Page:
Apparently Dennis Fermoyle is using his time away from the classroom wisely. Me, not so much. I could be getting online everyday to search for a new job in Connecticut--where I am moving to at the end of this month. But I don't have the emotional energy. So, instead I have been using my summer vacation as just that, a vacation.
I haven't been able to muster up much of anything in the way of educational blogging, only a few musings about how much I miss my seniors--which I promised them I wouldn't do: I hate being wrong!
I have played a few rounds of golf. I find myself wondering two things. One, why does golf have to be so expensive? And two, could I ever shoot par if I played once a day for an entire summer?
I have played some poker, though not as much as during the school year. A group of colleauges and our wives would get together on a weekly basis to play Texas Hold'em. I've wondered the same two things about poker as I have about golf.
I have read one book completely, Losing My Faculties. I began reading Writing about Your Life, by William Zinsser. I would have finished it by now except an esteemed college professor bought me The Power of One, by Bryce Courtenay. I read the first chapter and now I am hooked. Once I finish this novel, I will return to Zinsser's book. And then, I will reread the other book that my esteemed professor gave to me, The Sparrow, by Mary Doria Russell.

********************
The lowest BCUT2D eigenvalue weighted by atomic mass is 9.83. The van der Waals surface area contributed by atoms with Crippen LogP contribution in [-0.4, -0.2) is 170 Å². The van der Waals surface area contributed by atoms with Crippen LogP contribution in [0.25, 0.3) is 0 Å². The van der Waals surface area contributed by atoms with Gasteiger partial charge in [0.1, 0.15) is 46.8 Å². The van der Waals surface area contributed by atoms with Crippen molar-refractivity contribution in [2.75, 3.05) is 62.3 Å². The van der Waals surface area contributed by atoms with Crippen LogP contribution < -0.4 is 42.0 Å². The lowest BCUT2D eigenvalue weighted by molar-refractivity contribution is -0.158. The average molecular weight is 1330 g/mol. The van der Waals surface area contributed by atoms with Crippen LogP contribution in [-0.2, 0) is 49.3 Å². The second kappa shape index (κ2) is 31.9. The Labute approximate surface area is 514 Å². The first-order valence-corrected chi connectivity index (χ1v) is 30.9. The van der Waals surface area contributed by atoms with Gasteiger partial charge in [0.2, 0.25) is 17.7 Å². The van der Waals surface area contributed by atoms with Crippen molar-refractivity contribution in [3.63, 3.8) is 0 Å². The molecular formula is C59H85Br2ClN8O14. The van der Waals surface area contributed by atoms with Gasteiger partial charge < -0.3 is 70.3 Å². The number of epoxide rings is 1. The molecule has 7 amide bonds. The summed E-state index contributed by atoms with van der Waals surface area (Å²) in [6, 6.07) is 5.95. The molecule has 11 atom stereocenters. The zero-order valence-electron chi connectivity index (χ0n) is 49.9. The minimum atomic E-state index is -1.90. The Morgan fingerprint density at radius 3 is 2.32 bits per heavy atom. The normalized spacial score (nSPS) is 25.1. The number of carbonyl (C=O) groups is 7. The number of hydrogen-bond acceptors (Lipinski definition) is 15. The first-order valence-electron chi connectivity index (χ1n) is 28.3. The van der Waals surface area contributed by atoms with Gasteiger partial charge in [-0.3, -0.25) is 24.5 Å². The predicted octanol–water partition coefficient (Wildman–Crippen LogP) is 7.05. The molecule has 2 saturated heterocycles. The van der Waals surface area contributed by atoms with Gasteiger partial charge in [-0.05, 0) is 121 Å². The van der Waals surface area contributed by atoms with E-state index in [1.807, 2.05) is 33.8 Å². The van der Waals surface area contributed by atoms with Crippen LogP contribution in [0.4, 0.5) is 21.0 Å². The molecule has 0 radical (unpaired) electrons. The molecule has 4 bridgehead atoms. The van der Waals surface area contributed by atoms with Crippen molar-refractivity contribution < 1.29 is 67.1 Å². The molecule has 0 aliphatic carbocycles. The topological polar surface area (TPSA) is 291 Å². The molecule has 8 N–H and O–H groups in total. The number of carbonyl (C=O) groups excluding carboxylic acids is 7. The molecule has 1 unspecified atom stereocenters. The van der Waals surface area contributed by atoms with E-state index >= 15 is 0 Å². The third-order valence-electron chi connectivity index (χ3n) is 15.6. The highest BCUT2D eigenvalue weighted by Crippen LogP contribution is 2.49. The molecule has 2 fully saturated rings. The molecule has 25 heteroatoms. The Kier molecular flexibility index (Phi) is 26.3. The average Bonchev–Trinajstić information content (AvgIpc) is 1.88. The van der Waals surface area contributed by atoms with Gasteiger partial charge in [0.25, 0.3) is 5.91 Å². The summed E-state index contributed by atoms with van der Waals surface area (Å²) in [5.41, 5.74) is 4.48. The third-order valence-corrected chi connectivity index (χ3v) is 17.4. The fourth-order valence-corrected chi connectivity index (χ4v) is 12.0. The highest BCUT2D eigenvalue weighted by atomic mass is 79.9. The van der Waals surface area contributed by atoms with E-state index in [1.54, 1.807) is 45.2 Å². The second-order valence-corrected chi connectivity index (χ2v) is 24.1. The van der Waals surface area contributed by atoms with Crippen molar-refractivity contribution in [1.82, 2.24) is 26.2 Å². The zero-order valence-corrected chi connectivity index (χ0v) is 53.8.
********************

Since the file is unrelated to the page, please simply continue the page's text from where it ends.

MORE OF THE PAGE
I have watched the four disc DVD set on Hulk Hogan, the great professional wrestler. I used to watch what was then the WWF every Saturday morning--my father instructing us to not tell our mother. I couldn't help but get caught up in the hysteria of Hulkamania that the movie stirs up. Yes, I knew it was fake then, and I know it is fake now, but the drama, oh, the drama.
I have also begun to watch MLB's retrospective on the career of Cal Ripken Jr., my baseball idol. I first watched the overview DVD and then the DVD that had the entire game from September 6, 1995 when Ripken reached 2,131 consecutive games. I sat on my couch, tears welling up in my eyes just as they had that night. Later today I will watch the DVD that has Ripken's final All-Star game on it. It was here in Seattle and I payed $300 dollars to a scalper to get into it. I ended up taking my most prized photo, which hangs in my office, of Ripken hitting a homerun in that final game--the ball is leaving the bat.
My house still has not sold. My wife and daughter are enjoying the lake where I will join them at the end of this month. We still don't have jobs, but I still can't get away from this being the best decision for our family.
All in all, not a bad summer if you ask me.